3. Daseinsanalysis and Pathology
Daseinsanalysis as a phenomenological approach to pathology is concerned with the life-world of the clients, considering the altered structures of human existence. It focuses on the clarification of the way one carries out a disturbed form of being-in-the-world in pathological experiences. Here, the description of the structural aspects of the way we normally relate to the world provides a basis for the characterization of different forms of human illness. This approach offers a specific classification of pathological problems based on the noticeable disturbances in the normal form of responding to the existential traits.
4. The Problematic Link
Daseinsanalysis has difficulties in coping properly with a theoretical issue related to the link between its prescriptive pattern of human health that can be characterized by the terms such as the openness to the highest degree, freedom for the possibilities of life, full human way of being, and existential awareness, and its phenomenological approach to pathological experience that has its point of departure in the description of normal form of being-in-the-world. Though the roots of the problem can be traced back to specific elements in Heidegger’s philosophy, thinking about the problematic link appropriately is a necessity for the reassessment of the Daseinsanalytic notion of health and its theoretical strength when the relationships between the issues such as the existential awareness, authentic creativity, being-satisfied with one’s own life, and the so-called mental illness are under consideration.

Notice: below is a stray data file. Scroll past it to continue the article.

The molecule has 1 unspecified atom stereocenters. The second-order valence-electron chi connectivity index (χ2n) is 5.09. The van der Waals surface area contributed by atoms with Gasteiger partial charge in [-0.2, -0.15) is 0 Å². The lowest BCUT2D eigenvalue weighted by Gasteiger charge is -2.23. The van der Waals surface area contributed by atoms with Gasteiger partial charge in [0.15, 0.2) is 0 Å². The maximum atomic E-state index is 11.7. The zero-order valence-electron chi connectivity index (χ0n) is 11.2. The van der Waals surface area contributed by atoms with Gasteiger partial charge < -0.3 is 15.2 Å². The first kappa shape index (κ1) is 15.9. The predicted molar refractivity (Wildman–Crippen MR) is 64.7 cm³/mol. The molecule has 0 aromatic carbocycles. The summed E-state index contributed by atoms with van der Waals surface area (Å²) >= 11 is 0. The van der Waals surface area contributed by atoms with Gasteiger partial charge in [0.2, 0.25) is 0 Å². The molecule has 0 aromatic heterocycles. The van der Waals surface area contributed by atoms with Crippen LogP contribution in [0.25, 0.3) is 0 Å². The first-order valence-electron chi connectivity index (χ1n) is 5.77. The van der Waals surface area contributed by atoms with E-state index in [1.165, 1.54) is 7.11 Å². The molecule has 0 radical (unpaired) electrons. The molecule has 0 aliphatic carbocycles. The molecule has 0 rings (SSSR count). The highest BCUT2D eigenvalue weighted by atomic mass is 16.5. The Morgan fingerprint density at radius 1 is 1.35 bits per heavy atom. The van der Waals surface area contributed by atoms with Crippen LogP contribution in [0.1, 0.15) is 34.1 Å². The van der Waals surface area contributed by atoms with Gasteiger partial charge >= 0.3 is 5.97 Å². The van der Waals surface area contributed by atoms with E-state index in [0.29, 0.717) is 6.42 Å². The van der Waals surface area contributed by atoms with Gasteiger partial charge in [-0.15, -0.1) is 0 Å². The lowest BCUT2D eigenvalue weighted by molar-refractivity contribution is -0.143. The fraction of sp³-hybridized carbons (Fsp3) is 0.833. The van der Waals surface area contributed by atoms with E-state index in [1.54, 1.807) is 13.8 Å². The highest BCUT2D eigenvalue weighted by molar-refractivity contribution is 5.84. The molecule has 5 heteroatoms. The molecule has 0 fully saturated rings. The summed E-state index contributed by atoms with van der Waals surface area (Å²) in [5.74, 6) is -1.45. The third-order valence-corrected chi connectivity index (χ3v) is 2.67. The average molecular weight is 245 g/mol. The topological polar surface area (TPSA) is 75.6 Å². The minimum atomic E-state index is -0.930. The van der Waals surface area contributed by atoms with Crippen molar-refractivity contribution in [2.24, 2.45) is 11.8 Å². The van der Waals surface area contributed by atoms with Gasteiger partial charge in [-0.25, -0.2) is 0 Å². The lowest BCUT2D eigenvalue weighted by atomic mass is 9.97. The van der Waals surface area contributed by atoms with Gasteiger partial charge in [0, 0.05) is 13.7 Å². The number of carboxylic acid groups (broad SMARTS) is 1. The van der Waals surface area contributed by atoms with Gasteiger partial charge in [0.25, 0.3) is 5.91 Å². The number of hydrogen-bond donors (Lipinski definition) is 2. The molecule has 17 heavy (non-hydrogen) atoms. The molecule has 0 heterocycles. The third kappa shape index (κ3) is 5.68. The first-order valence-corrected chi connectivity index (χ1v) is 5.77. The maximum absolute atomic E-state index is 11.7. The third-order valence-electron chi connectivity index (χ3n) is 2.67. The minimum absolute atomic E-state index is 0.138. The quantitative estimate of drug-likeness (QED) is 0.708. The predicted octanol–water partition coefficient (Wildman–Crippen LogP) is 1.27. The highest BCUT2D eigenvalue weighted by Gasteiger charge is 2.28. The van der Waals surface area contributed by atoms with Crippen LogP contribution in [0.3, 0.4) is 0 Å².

Although Daseinsanalysis generally deepens our understanding of pathological experiences, it suffers from the mentioned theoretical problem as a result of the application of a double standard regarding human health. Two possible solutions to the problem can be as follows: 1) the idealization of the notion of health, with the recognition of its implication that the domain of illness, as a deficiency in being human in its fullness, may include both normal and abnormal forms of experience, and 2) taking a mere descriptive stance similar to the alternative phenomenological approaches in this field with the acceptance of the normality as its base for the illustration of the experiential modifications, rather than the commitment to the both at the same time, which may give rise to ambiguity and confusion. Depending on what we are seeking for, each approach has its positive aspects. A mere descriptive approach would be of great importance when the aim is to have a better understanding of clinical data, keeping the connection with the medical concepts and classifications. But in a different context, the idealization of the notion of health would enable us to move beyond the boundaries of the common notion of health and its limitations to clarify the possibility and significance of strengthening the richness of our life in accordance with human capacities, and to bring into focus the possibility of making reference to a broader range of human illness